Sunday, April 29, 2012

Nineteenth-Century Memory: On Biography, Forgetfulness and Not Knowing

Sundial, St Peter's Church, Norton Disney
Photograph by J. Hannan-Briggs
Used under the Creative Commons License
In March this year I attended a conference at Leeds Trinity University College on the theme of Nineteenth-Century Memory: Approaches and Appropriations. Papers ranged broadly, from Victorian accounts of the recent past to NeoVictorian re-imaginings, from trauma and melancholy to tropes of time passing.

Of particular interest to me were papers on the subject of memory and life narrative, including Jo Taylor (Keele) on the posthumous reputation of Samuel Taylor Coleridge as shaped by the editorship of his children, Sara and Hartley, and Hana Leaper (Liverpool) who traced the influence of Leslie Stephen’s Mausoleum Book on the work of Virginia Woolf and Vanessa Bell. And it was Victorian biography -- a much-maligned genre -- that provided the subject matter for Trev Lynn Broughton’s (York) opening keynote on the topic of remembering and forgetting.

Broughton challenged the notion that remembering and forgetting are opposite terms. To forget something, she argued, was not simply a case of failing to remember. Turning to biography, so often seen (in its Victorian manifestation) as a ‘site and sign of repression’, a literary form in thrall to censorship and reticence, forgetfulness can be read as a creative act. In organising a life into a coherent narrative, biography is necessarily selective; it chooses what memories to transmit to a new generation of readers, and it chooses what elements to pass over, to omit or obscure. For Broughton, therefore, biographies are both a ‘memorial’ and a ‘site of burial’ -- in remembering their  subject, they demonstrate the importance of forgetting.

The endlessly re-tellable nature of life narratives supports this reading of biography as a product of forgetfulness. With each new version of a life -- with each new claim to have written the “definitive” account -- different elements are remembered and forgotten, different memories are uncovered and buried. But is it ever possible (or desirable) to remember and memorialise a life both entire and complete? Alongside remembering and forgetting, should we consider the problem of not knowing?

In 1927, E.M. Forster delivered the Clarke Lectures at Trinity College, Cambridge, published later that year under the title Aspects of the Novel. In these lectures Forster drew a distinction between ‘Homo Fictus’, the species of human living in fiction, and ‘Homo Sapiens’, the species of human living in history [1]. What separates these different classes of being is their un/knowability:

In daily life we never understand each other, neither complete clairvoyance nor complete confessional exists. But people in a novel can be understood completely by the reader, if the novelist wishes; their inner as well as their outer life can be exposed. We cannot understand each other, except in a rough and ready way; we cannot reveal ourselves, even when we want to; what we call intimacy is only makeshift; perfect knowledge is an illusion. But in the novel we can know people perfectly. [2]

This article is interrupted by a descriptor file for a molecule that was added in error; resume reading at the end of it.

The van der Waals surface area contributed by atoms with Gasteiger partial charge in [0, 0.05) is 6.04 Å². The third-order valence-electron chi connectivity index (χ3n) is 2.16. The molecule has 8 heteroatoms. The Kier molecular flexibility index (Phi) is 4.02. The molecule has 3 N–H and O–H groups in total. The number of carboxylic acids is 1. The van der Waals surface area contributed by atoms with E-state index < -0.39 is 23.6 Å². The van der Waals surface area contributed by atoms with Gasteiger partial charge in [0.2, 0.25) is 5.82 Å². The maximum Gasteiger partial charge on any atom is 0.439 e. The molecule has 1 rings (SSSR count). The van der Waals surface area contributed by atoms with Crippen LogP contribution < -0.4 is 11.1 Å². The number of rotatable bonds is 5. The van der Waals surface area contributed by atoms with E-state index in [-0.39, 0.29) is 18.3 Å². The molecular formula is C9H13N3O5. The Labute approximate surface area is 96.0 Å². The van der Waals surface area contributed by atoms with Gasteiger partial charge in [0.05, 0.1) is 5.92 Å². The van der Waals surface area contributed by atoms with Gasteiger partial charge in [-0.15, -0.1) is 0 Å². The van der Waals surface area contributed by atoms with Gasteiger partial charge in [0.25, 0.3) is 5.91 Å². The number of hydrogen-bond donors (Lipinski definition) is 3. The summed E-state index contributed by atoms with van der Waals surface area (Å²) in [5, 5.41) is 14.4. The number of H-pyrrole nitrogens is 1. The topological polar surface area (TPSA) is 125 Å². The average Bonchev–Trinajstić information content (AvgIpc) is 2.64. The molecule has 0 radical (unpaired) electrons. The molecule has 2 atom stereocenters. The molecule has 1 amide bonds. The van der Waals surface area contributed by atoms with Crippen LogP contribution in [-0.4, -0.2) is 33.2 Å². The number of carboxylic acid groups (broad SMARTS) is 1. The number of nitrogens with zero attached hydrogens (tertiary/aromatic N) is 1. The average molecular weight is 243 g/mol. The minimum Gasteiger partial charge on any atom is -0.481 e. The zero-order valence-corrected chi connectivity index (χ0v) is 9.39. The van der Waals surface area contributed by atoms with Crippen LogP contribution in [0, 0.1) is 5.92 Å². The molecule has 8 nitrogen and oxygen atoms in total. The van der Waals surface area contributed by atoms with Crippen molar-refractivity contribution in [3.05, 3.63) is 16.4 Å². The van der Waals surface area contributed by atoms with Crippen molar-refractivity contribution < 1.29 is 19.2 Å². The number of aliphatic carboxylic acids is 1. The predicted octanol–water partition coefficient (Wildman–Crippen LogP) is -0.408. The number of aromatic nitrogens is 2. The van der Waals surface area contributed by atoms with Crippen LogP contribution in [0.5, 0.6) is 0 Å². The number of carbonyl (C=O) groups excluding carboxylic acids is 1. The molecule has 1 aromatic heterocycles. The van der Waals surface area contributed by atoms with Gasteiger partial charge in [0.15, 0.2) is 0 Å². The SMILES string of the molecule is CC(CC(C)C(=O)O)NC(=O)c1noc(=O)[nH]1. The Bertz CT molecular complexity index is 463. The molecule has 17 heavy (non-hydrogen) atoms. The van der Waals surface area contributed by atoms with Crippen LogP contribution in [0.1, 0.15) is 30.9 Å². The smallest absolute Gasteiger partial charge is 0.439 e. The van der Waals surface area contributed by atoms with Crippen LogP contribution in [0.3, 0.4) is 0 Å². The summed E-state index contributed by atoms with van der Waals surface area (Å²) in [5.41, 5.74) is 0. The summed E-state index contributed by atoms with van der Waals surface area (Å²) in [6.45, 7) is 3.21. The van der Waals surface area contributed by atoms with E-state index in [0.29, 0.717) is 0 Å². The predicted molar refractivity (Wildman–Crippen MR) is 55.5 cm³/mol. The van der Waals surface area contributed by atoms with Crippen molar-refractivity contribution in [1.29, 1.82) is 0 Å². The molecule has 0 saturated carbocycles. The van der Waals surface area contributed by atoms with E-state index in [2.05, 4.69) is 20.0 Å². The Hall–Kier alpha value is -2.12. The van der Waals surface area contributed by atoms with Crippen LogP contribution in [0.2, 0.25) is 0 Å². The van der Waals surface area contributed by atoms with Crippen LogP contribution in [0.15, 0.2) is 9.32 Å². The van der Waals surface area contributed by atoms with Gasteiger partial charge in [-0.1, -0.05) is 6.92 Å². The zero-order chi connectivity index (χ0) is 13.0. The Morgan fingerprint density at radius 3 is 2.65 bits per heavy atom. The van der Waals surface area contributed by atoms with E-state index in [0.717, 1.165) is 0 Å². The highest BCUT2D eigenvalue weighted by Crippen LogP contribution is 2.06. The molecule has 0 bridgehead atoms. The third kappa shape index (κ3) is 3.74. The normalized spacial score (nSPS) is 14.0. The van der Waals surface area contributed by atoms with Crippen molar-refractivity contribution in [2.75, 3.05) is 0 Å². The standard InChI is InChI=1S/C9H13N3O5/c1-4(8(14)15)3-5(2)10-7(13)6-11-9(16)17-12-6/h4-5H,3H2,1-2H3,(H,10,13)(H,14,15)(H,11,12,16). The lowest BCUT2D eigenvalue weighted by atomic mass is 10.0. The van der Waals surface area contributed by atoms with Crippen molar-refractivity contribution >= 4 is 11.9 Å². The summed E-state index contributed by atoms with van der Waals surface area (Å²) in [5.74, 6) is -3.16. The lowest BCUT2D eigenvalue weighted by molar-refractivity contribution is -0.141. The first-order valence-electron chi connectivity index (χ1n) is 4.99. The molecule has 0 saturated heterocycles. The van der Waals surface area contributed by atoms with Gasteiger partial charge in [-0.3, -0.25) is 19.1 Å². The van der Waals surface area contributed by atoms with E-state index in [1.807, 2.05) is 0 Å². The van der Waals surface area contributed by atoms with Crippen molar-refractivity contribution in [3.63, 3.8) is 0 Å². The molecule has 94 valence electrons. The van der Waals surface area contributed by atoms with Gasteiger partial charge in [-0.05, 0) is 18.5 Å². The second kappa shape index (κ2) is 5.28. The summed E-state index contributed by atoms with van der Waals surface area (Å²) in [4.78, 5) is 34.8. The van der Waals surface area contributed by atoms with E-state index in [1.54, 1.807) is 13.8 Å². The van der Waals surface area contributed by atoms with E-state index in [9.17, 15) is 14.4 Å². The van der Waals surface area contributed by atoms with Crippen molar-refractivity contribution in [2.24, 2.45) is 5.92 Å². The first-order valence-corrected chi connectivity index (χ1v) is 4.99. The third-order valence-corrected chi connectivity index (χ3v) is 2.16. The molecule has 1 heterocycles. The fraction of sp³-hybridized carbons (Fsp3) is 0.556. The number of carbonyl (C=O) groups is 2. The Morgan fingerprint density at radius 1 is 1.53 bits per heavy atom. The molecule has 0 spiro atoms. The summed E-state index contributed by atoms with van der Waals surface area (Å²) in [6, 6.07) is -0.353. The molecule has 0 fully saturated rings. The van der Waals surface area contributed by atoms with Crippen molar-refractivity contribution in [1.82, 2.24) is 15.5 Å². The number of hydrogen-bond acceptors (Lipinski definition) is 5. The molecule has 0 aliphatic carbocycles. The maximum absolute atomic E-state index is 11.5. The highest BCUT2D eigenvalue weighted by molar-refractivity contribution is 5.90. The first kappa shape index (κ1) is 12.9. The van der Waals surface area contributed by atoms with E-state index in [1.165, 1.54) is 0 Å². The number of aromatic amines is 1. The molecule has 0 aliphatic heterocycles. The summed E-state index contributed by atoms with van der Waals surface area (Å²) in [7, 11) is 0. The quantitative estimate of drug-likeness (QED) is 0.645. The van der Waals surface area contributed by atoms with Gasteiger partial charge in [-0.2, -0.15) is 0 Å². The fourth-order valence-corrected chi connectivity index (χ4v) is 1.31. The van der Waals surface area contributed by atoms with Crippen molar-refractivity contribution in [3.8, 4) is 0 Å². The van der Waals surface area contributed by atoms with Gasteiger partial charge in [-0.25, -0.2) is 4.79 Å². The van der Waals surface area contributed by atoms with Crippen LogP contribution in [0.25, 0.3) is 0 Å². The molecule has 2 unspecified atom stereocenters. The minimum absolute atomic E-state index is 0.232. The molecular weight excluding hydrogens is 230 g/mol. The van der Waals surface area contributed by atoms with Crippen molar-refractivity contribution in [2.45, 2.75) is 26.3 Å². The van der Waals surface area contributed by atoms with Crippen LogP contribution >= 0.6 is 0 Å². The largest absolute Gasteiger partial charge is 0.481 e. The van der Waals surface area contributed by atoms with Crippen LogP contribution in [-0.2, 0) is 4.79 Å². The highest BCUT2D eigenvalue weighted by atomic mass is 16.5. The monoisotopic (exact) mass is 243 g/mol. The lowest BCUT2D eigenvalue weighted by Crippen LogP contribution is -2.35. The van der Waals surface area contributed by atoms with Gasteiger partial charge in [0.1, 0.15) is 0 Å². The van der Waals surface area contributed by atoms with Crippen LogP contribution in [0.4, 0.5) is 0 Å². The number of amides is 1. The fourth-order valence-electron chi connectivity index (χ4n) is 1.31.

It is beyond the scope of this blog post to debate Forster’s claims for status of characters in fiction, but his account of the unknowability of ‘Homo Sapiens’ helps shed a light on the vitality of remembering and forgetting in life-writing. If our knowledge of a biographical subject is ‘illusive’, then remembering and forgetting are the means by which we construct this illusion. In remembering certain elements and forgetting others, we cover and smooth the gaps and fractures -- we can thus stake a (false) claim to the “definitive” life. And yet, it is the unknowable nature of ‘Homo Sapiens’ -- the very impossibility of ‘clairvoyance’ or ‘complete confessional’ -- that empowers the biographer to remember and forget, which guarantees the re-telling, the re-writing, the re-membering of a life narrative.

[1] E.M. Forster [1927], Aspects of the Novel (London: Edward Arnold, 1945), p. 78.
[2] Forster, Aspects of the Novel, pp. 67-8.

1 comment:

  1. This is of especial interest to me. I wrote my doctoral dissertation on how the popular image of Benjamin Franklin in the early United States was shaped largely by what he wrote about himself. I noted that every biographer for almost a century had an agenda to peddle, notably people who wrote school books, but they all depended on what Franklin had said about his own life. In other words, the self-made man continued to make himself for long after he died. Today, when I read an anecdote supposedly about Franklin, I know it was fabricated by a moralist or recognize it as an anecdote that in Franklin's time was told about William Pitt. What people remember is often something they never knew in the first place.